1. Thank you Deb – this comment is an incredible response to behold! What a beautiful and deeply personal comment and I am very grateful you took the time to write such a lovely piece. A juxtaposition indeed! I was just saying last night, how incredibly interesting that the great genius of Gene Wilder, who completely personified Willy Wonka and his gift to deliver inspiration, was the very person who inspired innovation in my life’s purpose. Please keep me posted about your dementia cafe interest and I would be honoured to include your own story of development as it happens, right here on The Age of Senescence. All the very best, Kirsty Porter

  2. What a great article! You have encouraged me strongly and you have inspired me greatly with your energy and enthusiasm to make a difference in people’s lives. People who more often than not are like Gene Wilder in that they are afraid and ashamed by dementia. Even the word dementia just feels bad. Thst needs to change. When the different neurologists told me I HAVE dementia I was stunned, flabbergasted… me? Dementia? But I’m still me! AND Gene was still his comic genius self who never should have been hidden. Yes, it is sad, yes, he everyone with dementia changes in many ways, but I still remember how incredible and magical he was! And his later stages of dementia DO NOT take away from that. My family will always remember the ‘Brian before dementia’ when I am in the later stages. I’m not going to shrink away from it. I don’t want them having memories of me with a defeated spirit. Kirsty your article is spot on!

    1. Yes Brian! Virtual high five! Indeed your family and friends will remember the ‘Brian before dementia’ and be utterly inspired by the ‘Brian after dementia’! Keep the writing coming, push on with the website and good luck on the walk! Keep in touch, Kirsty x

  3. Bravo, Bravo, Bravo Deb!!! Welcome to the anti-stigma Club! You’ve got friends in the US who welcome you and your passion with open arms! There ar alzheimer’s/dementia cafes all over the US and the movement is growing daily! There are even websites with suggestions on how to create your own Cafe. For example: Jytte Lokvig’s site, http://www.alzheimerscafe.com or Lori LeBay’s site, http://www.alzheimersspeaks.com (memory or Alzheimer’s cafe tab). There are other’s too. Those two ladies will be more than happy to talk with you about your ideas for your cafe. Also, i urge you to check out another book for children named ” Why did Grandma put her Underwear in the refrigerator?” by Max Wallack and Carolyn Given. It’s written from the perspective and uses the wording of a 7 year old little girl. to explain alzheimer’s to other kids. Once you read it, I think you’ll recommend it as well..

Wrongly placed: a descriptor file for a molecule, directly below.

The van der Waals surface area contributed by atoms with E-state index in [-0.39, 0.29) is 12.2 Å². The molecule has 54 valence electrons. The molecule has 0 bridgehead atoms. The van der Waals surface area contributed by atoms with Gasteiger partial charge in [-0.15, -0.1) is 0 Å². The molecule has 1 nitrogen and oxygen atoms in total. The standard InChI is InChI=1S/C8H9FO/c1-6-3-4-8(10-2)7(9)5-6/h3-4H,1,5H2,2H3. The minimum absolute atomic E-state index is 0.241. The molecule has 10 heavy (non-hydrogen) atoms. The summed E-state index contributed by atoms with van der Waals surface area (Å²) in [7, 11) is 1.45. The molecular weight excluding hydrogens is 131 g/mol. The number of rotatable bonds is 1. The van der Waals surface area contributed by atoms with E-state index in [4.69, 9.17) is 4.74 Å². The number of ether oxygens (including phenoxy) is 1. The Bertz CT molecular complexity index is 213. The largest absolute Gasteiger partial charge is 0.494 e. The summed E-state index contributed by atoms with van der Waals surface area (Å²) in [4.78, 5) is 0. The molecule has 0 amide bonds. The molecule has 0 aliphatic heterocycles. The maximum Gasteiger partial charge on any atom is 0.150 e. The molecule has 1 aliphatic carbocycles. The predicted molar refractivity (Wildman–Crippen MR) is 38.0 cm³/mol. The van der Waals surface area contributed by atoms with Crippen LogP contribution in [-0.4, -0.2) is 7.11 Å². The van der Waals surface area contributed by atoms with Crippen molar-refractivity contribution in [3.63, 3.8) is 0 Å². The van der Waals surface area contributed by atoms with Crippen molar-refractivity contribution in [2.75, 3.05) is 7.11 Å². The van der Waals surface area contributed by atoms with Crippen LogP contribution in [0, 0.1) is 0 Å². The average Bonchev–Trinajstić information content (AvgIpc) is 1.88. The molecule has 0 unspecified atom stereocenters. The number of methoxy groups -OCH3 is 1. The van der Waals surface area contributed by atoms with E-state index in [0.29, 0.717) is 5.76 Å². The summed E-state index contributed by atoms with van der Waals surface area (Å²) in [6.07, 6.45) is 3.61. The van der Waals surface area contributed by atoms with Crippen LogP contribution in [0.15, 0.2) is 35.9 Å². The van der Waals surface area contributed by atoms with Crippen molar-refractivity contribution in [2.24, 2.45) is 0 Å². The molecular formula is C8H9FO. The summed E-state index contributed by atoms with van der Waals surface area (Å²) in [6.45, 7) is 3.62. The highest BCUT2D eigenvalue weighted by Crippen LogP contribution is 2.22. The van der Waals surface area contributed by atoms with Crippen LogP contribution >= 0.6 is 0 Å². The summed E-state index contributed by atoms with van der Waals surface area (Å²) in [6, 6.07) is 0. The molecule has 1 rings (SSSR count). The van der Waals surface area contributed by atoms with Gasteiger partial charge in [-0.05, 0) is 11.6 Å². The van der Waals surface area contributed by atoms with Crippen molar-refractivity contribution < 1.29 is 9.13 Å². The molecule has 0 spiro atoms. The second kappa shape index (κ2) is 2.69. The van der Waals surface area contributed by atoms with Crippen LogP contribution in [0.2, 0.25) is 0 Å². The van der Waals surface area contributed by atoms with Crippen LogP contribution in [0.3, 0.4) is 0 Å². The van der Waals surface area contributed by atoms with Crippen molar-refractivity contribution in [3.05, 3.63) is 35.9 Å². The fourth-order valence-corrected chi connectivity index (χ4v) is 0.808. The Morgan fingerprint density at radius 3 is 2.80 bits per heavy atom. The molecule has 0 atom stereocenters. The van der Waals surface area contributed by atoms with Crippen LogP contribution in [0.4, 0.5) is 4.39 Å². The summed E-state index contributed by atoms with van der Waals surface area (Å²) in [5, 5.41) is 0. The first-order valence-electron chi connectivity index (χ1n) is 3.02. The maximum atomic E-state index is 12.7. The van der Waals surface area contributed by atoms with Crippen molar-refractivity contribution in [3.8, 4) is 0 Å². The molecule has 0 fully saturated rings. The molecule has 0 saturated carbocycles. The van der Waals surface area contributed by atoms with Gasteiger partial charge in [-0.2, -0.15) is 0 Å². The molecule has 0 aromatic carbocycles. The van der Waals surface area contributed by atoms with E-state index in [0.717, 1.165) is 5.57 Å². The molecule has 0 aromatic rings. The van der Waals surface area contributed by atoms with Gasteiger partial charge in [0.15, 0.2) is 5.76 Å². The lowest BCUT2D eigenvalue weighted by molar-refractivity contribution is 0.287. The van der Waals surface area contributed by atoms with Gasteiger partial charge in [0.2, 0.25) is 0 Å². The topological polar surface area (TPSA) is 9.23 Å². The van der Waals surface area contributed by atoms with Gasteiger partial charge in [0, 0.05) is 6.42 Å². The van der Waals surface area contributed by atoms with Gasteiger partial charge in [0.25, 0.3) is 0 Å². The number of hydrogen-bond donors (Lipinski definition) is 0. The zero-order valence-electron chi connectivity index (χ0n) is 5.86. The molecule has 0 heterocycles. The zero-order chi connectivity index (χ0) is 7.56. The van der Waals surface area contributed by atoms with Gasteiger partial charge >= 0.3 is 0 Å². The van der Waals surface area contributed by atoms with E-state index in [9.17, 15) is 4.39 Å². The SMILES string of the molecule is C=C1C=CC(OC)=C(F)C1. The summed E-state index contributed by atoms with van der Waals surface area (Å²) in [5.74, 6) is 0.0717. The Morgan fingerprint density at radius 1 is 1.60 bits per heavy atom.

1. Thank you Carole – fabulous comment. I’ve since followed up on your advice and very pleased to say I’ve included the book by Max Wallack and Carolyn Given in the list for children resources! The movement that is happening in America is incredibly inspiring and I can’t wait for it to really take off here in OZ. All the best Carole and keep in touch – your enthusiasm is felt from across the Pacific! Kirsty

  4. A fabulous, honest and insightful article regarding the stigmatism surrounding dementia. Children have an amazing, authentic connection with the elderly, and from experience, those with dementia. They have a natural ability to connect, care and express genuine compassion and joy from spending time with people with dementia. Unfortunately I myself, not dissimilar to many others, have experienced an uneasy, uncomfortable feeing when initially faced with a family member with dementia, which I absolutely know is due to lack of exposure, knowledge and FEAR. Everyone needs to read this as this is part of our future and we need to harness the natural instinct of our children, not suppress it through fear.
    Well done Kirsty!